If Gervais had been slightly less brilliant and hilarious, he might have noticed that the pope’s accusation of “selfishness” makes perfect sense from a theological point of view, since it is a Christian tenet that procreation is a natural aim of the species, and that human society benefits from being replenished, and from being repopulated with children raised by responsible married couples — which is the primary reason human civilization invented marriage customs in the first place. He might also, had he not been so frightfully witty, have noticed that in the advanced world (and conspicuously in Italy, where the pope made his remarks) birthrates are so low that aging populations will soon be left without anyone but government robots to care for them (or about them) in their final years. Hence, from the Catholic Church’s position, which in this case is a fairly humane position even from a non-religious angle, it is selfish to marry without the intention of producing and raising children, since today’s adults ought to feel some responsibility for the long-term well-being of their communities, and not merely for their own short-term pleasure and convenience.
Not surprisingly, the Daily Mail article also notes that “The After Life star explained he and his partner Jane Fallon don’t have children of their own for a number of reasons, but he’s happy with his pets.” There it is: Gervais felt compelled to respond to the pope’s comments simply because they struck a nerve in his personal life. He was lashing out in the name of his vanity and in defense of his personal lifestyle choices — which are indeed his business, and would be much better off confined to precisely that sphere.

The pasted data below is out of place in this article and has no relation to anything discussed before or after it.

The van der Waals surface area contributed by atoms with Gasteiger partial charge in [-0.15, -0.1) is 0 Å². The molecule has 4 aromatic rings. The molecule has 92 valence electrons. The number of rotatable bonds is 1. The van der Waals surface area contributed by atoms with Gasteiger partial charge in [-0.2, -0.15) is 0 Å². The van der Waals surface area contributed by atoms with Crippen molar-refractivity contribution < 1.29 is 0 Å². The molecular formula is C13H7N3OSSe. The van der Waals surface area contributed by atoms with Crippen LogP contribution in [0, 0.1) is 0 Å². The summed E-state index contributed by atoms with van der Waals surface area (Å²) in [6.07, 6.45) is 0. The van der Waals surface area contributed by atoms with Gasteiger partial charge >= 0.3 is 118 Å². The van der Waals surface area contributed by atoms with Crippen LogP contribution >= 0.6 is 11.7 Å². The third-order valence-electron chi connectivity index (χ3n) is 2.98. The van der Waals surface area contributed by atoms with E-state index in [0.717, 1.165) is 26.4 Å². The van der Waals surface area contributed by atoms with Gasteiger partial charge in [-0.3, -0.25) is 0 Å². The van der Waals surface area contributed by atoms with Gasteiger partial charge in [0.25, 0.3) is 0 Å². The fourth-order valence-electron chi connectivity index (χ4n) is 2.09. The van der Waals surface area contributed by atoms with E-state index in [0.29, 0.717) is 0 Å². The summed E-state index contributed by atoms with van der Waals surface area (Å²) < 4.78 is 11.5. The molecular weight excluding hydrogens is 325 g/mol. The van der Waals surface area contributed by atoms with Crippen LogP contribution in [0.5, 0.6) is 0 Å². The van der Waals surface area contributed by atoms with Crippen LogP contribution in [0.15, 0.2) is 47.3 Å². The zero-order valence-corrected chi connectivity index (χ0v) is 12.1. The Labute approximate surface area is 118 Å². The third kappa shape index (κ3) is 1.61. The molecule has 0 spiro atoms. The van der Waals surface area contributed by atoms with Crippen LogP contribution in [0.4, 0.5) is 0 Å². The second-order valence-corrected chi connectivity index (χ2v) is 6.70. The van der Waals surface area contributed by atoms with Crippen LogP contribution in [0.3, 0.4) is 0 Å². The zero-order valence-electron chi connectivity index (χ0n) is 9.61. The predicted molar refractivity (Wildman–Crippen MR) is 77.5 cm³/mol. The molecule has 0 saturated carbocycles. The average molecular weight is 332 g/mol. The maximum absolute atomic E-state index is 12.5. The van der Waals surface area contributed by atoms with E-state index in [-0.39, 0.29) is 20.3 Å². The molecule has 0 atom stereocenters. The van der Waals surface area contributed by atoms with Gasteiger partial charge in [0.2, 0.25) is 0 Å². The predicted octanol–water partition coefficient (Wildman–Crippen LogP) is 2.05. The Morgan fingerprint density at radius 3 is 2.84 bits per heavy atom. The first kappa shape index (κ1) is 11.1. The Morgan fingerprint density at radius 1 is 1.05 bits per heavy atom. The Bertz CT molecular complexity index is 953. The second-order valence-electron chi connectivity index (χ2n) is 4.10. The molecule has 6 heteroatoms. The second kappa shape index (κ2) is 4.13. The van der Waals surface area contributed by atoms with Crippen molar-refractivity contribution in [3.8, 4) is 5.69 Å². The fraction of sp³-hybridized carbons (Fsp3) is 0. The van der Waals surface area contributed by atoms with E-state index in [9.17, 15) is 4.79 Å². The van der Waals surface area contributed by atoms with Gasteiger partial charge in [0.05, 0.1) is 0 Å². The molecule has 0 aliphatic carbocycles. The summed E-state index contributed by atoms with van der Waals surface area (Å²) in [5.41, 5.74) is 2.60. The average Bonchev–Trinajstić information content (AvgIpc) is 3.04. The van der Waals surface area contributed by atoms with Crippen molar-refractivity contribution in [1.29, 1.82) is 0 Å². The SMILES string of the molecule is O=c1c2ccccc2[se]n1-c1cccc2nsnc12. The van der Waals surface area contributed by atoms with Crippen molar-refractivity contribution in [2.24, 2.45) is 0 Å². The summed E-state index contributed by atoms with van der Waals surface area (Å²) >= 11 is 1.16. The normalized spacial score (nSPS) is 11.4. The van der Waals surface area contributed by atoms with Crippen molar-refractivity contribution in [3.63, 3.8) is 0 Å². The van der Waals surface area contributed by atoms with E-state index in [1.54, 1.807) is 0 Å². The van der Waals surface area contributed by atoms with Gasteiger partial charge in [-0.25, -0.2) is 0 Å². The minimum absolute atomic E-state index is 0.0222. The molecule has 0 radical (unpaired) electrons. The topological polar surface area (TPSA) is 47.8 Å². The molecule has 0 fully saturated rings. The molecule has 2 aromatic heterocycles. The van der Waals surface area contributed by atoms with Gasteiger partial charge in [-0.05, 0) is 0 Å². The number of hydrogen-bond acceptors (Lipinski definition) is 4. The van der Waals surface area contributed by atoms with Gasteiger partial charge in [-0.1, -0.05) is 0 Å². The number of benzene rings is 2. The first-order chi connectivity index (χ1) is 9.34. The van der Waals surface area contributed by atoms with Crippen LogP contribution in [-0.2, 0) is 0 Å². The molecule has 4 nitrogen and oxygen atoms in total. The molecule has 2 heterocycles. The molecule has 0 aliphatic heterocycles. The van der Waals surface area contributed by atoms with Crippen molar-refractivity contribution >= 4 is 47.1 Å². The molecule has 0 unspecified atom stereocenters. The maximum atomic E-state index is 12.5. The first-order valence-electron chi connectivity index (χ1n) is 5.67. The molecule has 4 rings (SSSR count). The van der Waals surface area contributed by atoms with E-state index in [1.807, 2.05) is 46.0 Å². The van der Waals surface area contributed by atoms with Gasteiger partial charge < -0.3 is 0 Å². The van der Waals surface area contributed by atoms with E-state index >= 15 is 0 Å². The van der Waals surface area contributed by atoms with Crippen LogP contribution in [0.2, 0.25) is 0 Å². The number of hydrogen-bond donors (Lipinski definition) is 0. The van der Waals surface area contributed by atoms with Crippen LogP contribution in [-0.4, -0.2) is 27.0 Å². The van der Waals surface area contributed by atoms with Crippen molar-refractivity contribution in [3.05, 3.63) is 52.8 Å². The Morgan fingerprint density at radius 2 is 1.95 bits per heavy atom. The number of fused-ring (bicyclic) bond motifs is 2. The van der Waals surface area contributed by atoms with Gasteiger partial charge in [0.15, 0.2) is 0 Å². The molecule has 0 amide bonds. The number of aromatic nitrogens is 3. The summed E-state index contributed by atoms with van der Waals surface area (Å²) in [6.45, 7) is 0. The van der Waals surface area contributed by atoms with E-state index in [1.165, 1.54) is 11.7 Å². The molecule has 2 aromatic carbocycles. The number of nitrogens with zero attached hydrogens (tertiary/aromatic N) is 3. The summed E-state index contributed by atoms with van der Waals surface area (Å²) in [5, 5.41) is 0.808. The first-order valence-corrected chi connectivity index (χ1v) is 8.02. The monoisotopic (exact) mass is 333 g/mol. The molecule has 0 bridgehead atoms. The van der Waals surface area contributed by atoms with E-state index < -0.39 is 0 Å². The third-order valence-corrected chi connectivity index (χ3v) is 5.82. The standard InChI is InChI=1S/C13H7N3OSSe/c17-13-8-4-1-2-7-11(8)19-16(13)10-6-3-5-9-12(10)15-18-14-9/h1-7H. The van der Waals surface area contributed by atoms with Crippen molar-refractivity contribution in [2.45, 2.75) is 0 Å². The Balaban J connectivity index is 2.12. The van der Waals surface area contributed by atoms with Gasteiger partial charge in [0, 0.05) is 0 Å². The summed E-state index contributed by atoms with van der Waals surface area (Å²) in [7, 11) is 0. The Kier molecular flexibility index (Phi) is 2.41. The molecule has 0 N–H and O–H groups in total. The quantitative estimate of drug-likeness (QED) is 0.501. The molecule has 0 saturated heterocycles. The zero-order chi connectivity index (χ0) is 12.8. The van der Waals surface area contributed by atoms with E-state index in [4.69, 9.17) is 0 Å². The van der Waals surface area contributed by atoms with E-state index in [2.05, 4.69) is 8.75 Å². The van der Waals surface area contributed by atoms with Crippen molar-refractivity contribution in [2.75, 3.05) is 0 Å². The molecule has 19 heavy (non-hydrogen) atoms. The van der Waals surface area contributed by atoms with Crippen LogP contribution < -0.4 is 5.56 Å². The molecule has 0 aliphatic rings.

In other words, Gervais’ flippant, ignorant, and frankly stupid response to the pope’s words — as if anyone ought to care what a comic thinks about a religious leader’s position on the value of procreation — was in fact a textbook example of indignation, and of why that particular all-too-human emotion is antithetical to honest rational thought. There is nothing enlightened, courageous, or even particularly interesting about unreasoned outbursts in defense of one’s emotional soft spots or vested interests.
As a point of contrast, I myself am married and childless by choice, in spite of having been raised Catholic, but I nevertheless understood and appreciated the point Pope Francis was trying to make perfectly well. I know why I live as I do, and why I have chosen as I have, but I am also quite capable of understanding that some of my specific choices could not, and should not, be universalized. In this I agree with Nietzsche’s objection to the pettiness of modern moralists — and that includes our postmodern anti-moralists in the preach-o-tainment industry — who in order to shield themselves from the weakness of self-doubt make it their mission to “prove” that everyone ought to do as they do. It is revealing, as Nietzsche observes, that they lack the courage to live by their choices without demanding that everyone else ought to accept and replicate those choices. On the other hand, I have never been an overrated professional comic, so I suppose it is easier for one in my humble station to allow my judgment to be led by my rational mind rather than by my fragile ego. Indignant cries make good melodrama, and occasionally good comedy, but they do not add much to the discussion of the human good.
And “vocal atheists,” in my experience, do indeed tend to be funny, but rarely by intention.